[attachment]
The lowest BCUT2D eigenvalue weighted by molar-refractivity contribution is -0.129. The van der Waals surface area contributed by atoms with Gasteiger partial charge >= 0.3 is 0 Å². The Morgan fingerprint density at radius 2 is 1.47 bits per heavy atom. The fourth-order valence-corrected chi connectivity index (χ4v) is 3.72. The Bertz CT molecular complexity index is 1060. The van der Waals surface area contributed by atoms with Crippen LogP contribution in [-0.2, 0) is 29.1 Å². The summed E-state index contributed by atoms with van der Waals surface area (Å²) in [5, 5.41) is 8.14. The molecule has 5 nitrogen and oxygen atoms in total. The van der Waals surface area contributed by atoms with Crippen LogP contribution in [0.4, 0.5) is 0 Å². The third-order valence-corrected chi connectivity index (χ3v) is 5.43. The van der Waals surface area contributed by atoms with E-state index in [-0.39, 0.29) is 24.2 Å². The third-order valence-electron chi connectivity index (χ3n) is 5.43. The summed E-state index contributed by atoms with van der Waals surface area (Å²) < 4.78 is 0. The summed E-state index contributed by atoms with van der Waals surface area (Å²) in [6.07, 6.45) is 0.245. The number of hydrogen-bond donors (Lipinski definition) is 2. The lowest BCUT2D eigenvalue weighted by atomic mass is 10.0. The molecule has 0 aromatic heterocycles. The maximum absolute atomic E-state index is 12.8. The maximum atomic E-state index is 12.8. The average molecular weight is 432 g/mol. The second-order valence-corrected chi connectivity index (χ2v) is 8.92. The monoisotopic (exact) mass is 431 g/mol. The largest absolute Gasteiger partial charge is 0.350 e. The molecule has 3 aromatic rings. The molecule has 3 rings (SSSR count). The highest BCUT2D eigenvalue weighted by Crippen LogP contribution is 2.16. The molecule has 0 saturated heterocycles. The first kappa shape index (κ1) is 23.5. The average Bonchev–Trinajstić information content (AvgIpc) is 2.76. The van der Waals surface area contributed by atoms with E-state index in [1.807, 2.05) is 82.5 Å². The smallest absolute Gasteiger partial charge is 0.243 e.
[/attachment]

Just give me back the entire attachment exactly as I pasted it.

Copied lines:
The lowest BCUT2D eigenvalue weighted by molar-refractivity contribution is -0.129. The van der Waals surface area contributed by atoms with Gasteiger partial charge >= 0.3 is 0 Å². The Morgan fingerprint density at radius 2 is 1.47 bits per heavy atom. The fourth-order valence-corrected chi connectivity index (χ4v) is 3.72. The Bertz CT molecular complexity index is 1060. The van der Waals surface area contributed by atoms with Crippen LogP contribution in [-0.2, 0) is 29.1 Å². The summed E-state index contributed by atoms with van der Waals surface area (Å²) in [5, 5.41) is 8.14. The molecule has 5 nitrogen and oxygen atoms in total. The van der Waals surface area contributed by atoms with Crippen LogP contribution in [0.4, 0.5) is 0 Å². The third-order valence-corrected chi connectivity index (χ3v) is 5.43. The van der Waals surface area contributed by atoms with E-state index in [-0.39, 0.29) is 24.2 Å². The third-order valence-electron chi connectivity index (χ3n) is 5.43. The summed E-state index contributed by atoms with van der Waals surface area (Å²) < 4.78 is 0. The summed E-state index contributed by atoms with van der Waals surface area (Å²) in [6.07, 6.45) is 0.245. The number of hydrogen-bond donors (Lipinski definition) is 2. The lowest BCUT2D eigenvalue weighted by atomic mass is 10.0. The molecule has 0 aromatic heterocycles. The maximum absolute atomic E-state index is 12.8. The maximum atomic E-state index is 12.8. The average molecular weight is 432 g/mol. The second-order valence-corrected chi connectivity index (χ2v) is 8.92. The monoisotopic (exact) mass is 431 g/mol. The largest absolute Gasteiger partial charge is 0.350 e. The molecule has 3 aromatic rings. The molecule has 3 rings (SSSR count). The highest BCUT2D eigenvalue weighted by Crippen LogP contribution is 2.16. The molecule has 0 saturated heterocycles. The first kappa shape index (κ1) is 23.5. The average Bonchev–Trinajstić information content (AvgIpc) is 2.76. The van der Waals surface area contributed by atoms with E-state index in [1.807, 2.05) is 82.5 Å². The smallest absolute Gasteiger partial charge is 0.243 e.